[Thai sore losers] Govt issues temple ultimatum

Wednesday, July 28, 2010

Thais will quit heritage body if plans are passed

Bangkok Post

Thailand is threatening to resign its membership of the World Heritage Committee if it goes ahead and approves Cambodia's management plan for Preah Vihear temple.

Prime Minister Abhisit Vejjajiva yesterday sent a strong message to the committee, meeting in Brazil, that approval of the plan proposed by Phnom Penh could mean the end of Thai membership of the body.

Thailand's main concern is that the plan could include part or all of a disputed 4.6 square kilometre area buffer zone claimed by the two countries.

Thai PBS television quoted Natural Resources and Environment Minister Suwit Khunkitti as saying in Brazil that the plan to manage the Hindu Khmer temple and surrounding areas included a square kilometre of the disputed land.

Mr Suwit, who heads the Thai delegation in Brasilia, told the prime minister he believed Cambodia had won the backing of several committee members for its plan.

"If the WHC takes into consideration the matter, we will veto it and would consider withdrawing as a world heritage member," the prime minister said after the cabinet meeting.

But Thailand will cooperate with the WHC if its decision on Cambodia's management plan for the temple and its surrounding areas does not affect the country's sovereignty.

The prime minister's warning came hours before the 21-member committee planned to discuss the issue. The issue was expected to go on the agenda for talks last night.

Cambodia was asked to submit the plan for approval after the Hindu temple was listed as a world heritage site by the United Nations Educational, Scientific and Cultural Organisation (Unesco) in 2008.

Mr Abhisit said the WHC could stop helping oversee management of Thailand's world heritage sites if Bangkok withdrew its membership.

Thailand could also lose the chance of asking the committee to inscribe new ones.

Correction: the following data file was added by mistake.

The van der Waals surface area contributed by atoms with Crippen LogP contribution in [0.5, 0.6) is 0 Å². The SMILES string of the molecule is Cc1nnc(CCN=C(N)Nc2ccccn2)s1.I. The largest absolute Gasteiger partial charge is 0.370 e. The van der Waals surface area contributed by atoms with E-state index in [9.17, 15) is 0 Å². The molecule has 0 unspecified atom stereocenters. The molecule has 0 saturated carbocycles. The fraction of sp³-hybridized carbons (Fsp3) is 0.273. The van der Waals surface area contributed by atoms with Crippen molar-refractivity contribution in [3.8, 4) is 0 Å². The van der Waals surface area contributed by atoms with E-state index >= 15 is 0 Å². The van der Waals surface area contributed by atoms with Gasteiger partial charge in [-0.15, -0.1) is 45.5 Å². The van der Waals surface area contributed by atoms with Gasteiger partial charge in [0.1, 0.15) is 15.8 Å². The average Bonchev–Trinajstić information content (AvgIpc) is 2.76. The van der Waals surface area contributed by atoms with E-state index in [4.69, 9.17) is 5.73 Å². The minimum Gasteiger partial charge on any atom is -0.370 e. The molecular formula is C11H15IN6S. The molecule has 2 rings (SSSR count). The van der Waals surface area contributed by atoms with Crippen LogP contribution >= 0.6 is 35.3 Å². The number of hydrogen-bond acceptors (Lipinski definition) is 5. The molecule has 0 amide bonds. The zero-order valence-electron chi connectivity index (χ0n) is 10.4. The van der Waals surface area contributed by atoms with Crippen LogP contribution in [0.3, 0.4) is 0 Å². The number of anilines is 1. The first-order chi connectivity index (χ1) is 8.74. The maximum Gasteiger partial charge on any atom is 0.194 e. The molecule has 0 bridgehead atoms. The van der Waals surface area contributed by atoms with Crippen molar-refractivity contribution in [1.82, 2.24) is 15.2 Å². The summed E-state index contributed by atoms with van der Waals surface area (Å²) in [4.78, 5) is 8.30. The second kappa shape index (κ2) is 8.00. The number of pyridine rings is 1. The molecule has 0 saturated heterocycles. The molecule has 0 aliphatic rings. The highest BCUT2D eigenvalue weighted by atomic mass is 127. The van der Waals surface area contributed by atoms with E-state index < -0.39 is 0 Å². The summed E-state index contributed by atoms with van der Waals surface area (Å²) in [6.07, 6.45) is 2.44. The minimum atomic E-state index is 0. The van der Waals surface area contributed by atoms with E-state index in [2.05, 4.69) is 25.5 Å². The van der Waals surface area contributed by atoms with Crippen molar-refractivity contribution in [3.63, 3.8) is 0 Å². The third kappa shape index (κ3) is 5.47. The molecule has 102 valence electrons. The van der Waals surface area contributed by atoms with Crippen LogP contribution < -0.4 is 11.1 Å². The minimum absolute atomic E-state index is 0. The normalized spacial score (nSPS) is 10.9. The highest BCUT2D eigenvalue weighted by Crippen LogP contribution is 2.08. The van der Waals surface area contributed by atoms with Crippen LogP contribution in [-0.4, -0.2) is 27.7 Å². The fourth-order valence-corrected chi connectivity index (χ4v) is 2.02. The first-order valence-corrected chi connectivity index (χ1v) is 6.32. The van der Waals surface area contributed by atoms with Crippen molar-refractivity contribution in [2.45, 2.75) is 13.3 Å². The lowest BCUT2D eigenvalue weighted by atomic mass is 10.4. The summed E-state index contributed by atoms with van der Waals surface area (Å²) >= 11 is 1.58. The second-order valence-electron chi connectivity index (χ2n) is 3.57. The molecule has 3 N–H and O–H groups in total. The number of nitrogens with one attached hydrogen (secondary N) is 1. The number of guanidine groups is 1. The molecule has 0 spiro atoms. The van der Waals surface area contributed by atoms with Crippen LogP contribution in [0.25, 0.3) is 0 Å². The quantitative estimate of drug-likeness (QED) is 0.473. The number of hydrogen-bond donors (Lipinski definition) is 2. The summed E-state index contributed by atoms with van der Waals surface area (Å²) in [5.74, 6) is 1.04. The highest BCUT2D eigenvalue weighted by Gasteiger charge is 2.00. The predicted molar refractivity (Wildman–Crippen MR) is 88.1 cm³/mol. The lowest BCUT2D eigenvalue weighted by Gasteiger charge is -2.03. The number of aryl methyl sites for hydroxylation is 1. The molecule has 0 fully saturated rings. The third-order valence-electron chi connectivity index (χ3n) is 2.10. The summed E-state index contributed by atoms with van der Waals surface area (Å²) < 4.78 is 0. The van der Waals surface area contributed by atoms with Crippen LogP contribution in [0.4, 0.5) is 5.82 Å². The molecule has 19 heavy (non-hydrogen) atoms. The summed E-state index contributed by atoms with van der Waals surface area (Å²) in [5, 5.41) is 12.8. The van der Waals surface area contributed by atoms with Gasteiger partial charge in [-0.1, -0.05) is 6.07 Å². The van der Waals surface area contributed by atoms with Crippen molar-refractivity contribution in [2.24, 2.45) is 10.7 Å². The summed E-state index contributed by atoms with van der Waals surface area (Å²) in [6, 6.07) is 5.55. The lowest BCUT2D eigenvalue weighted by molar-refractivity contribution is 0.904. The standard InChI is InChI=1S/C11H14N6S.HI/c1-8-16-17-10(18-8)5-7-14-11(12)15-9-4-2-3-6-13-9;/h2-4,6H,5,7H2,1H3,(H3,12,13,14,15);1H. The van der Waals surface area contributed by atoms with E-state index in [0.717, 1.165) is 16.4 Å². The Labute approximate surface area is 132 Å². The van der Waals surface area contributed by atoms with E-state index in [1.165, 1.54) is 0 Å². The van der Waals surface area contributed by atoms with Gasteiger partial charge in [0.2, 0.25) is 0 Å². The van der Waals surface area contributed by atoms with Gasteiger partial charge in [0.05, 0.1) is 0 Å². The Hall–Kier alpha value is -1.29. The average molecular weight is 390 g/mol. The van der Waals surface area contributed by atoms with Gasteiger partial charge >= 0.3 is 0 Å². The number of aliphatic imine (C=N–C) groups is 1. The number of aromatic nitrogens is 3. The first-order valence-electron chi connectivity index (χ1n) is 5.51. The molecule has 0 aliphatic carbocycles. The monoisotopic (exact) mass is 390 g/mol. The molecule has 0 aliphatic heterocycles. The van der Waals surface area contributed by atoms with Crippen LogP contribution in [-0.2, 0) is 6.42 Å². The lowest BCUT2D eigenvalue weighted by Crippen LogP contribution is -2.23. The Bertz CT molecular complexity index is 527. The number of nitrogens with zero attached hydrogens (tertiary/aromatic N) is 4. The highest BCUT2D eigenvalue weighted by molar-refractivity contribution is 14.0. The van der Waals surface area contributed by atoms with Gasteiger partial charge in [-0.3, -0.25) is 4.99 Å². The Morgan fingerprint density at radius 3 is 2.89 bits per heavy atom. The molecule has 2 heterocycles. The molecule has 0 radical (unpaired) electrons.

But he stressed that Thailand had to send a message to the WHC as Thailand and Cambodia have yet to demarcate the overlapping area.

If the committee endorsed the plan, it would show the panel did not respect Unesco's will in protecting cultural heritage and building peace, he said.

He also warned that approval could lead to simmering conflicts and violence between the two countries.

The People's Alliance for Democracy against Dictatorship protested in front of Unesco's Bangkok office on Tuesday. Two more protests took place yesterday, in Hat Yai district in Songkhla and Muang district in Kanchanaburi.

The Bangkok protest prompted Unesco director-general Irina Bokova to issue a statement from Brazil yesterday calling for dialogue in safeguarding the temple.

Ms Bokova said she had met the Thai and Cambodian representatives to stress the committee's mission, which was to promote heritage "with full respect and without prejudice to the sovereignty of member states or to any territorial claims".

"Protecting and enhancing our natural and cultural heritage, means building the peace, respect and solidarity which lies at the heart of Unesco's mission. It is our common responsibility to make these sites emblems of peace, dialogue and reconciliation," she said.

A senior Thai official working on the issue considered the Thai move as "serious action" which would put Unesco under pressure to drop the Cambodian plan.

"I don't think the government's decision will result in any difficulty for the country," the official said.

Adul Wichiancharoen, former president of the WHC, backed the government's decision to consider withdrawing Thailand's membership if the WHC did not delay consideration of Cambodia's management plan.

He said the move might be necessary because Unesco had apparently acted in favour of Cambodia. This included delays in releasing Cambodia's management plan, which put Thailand at a disadvantage.

Mr Adul said the government would have to justify any decision to quit by showing the international community how Cambodia's management plan would affect Thai sovereignty.

He saw no drawbacks if Thailand withdrew its WHC membership.

"We don't have to stick to the body's principles or rules if they compromise the national interest," he said.

"I don't think there will be any affect on the world heritage sites in Thailand. There is no rule saying world heritage status will be revoked if we quit."

Meanwhile, Thailand has closed the Khao Phra Viharn National Park in Si Sa Ket's Kantharalak district temporarily for safety reasons.

Theerayuth Wongpongprai, chief of the park, said the 2nd Army Region ordered him not to open the park until the security situation returned to normal.

"Although there is no sign of violence at the time being, we have been told to keep the park closed for security reasons," he said.

The park opened for public visits in April. But it was ordered to close again during the red shirt rallies, which ended in May.


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